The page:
How Many Project Management Tools Is Too Many?

Project management software was one of the first and most important software categories. The advent and adoption of the personal computer in the 80’s and 90’s fueled the initial spark for project management programs, as people began to multitask and take advantage of scheduling and task management tools.

And an even bigger shift occurred in the mid to late 90’s—with the spread of the Internet. The Internet dramatically changed the project management software landscape, enabling:

  • Cloud-based and online project management software
  • Quick installation and lower prices
  • Real-time collaboration and communication within and across tools
  • Distributed teams and workers
  • Remote or always-on project management through mobile technology

The latest evolution of project management tools involves people and companies employing full and connected suites or stacks—a trend that promises to streamline standard operations as dramatically as any single shift in the past.

The Rise of the Project Management Stack

Software is eating the world, and it’s had quite the appetite for project management. These tools continue to sprout in rapid fashion—some looking to improve upon legacy and tired solutions, while new technologies and ideas make new areas of project management ripe for the taking too.

The original tools focused on a single element, like scheduling or basic resource management. Companies would evaluate the merits, costs and learning curve of each tool against their manual process.

This made the adoption of new tools slow, costly and difficult.

As technology improved and the demand for tools increased, more and more project management providers were born, and new markets and niches were born with them.

Today, the typical project-based company employs a number of different project management tools. Construction project management software, for example, includes specific and powerful software for:

  • Project documentation and correspondence
  • Project planning
  • Company and project financials
  • Information management systems and internal reporting and analytics
  • Resource and asset management

Each of these market segments has its own serious set of providers who continue to push the boundaries of form and function in their specific category.

A single construction company may use four or five separate and complimentary project management tools to better manage its projects.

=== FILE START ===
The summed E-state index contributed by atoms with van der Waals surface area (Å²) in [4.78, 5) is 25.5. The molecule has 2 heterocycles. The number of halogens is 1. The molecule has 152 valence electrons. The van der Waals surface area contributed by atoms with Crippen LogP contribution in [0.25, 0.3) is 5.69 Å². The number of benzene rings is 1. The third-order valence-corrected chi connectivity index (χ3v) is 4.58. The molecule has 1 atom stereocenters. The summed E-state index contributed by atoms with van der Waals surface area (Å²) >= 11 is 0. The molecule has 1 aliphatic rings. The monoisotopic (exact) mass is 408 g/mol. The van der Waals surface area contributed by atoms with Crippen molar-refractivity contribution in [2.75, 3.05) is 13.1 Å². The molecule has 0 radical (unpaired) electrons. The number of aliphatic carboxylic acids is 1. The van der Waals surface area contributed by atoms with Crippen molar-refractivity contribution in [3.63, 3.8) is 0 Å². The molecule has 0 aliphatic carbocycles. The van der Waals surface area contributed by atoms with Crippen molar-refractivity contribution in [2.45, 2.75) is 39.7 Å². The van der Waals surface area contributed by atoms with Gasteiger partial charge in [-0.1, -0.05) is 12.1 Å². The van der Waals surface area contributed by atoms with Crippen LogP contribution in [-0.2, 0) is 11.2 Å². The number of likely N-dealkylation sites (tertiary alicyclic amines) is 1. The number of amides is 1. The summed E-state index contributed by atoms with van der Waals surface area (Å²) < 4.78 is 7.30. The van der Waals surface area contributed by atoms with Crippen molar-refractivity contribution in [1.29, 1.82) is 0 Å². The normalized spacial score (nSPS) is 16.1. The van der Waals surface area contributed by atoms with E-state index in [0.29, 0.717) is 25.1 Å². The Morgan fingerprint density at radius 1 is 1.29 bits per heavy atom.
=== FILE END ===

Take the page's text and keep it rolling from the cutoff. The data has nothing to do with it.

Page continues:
But How Many Project Management Tools Is Too Many?

The simple answer—there is no such thing as “too many.” You should use as many project management tools as can benefit you. An additional tool which adds more value or improves productivity is a net positive.

Some companies still worry about having too many tools and too many logins.

But with smarter web browsers, the increased ubiquity of single sign-on, and faster mobile and web speeds, managing multiple tools is easier and more seamless than ever. People today are used to multiple apps on their phones, navigating between and across devices, and chopping and changing their thoughts too.

Combine these consumer preferences with the power and increasingly off-the-shelf nature of integrations—which enable different tools to speak with one another—and the friction associated with adopting another tool is low.

In most industries, projects are becoming increasingly complex, and are managed and executed by increasingly dispersed and global teams. The need for project management tools is not diminishing; it’s still growing.

No One Stop Shop… At Least Not Yet

As the expectations for software rise, and as more elements of project management become “softwared,”  the likelihood that a single tool will do the entire job declines.

It’s hard to imagine that a single software could replace or match the power of the best individual project management solutions in the world, especially when they can be integrated and connected in seconds anyway.

Each category of software can still be improved and optimized, and each of the tasks they’re focused on is big and important enough to warrant a purpose-specific tool.

While the holy grail of a single project management tool still entices many workers and companies, the idea of that platform’s dashboard and navigation would make anyone feel dizzy.

Compartmentalizing project management software into dedicated and important pieces is a smarter way to do the job—in the same way that segmenting your projects in order to better understand and analyze each component is the more effective approach.

Try Before You Buy

Luckily for buyers, the barriers to investing in a new project management tool continue to shrink.

Free and demo versions are becoming more common, which enable companies to test and identify whether another is necessary and how well it fits into a company’s current workflows and software suite.

While the thought of yet another project management tool might seem like a bridge too far, in a world where there is still a ton of admin and time wasted manually entering and managing information, that next project management tool might just be the one you need to take your productivity or company to the next level.

And you’ll never know if you don’t try.

Author Bio: Lance Hodgson is the Head of Marketing and Growth at Sitemate, a project management solution built for industrial companies. Lance brings awareness to Sitemate, and manages and optimizes the company’s growth projects and operations with the latest project management tools.

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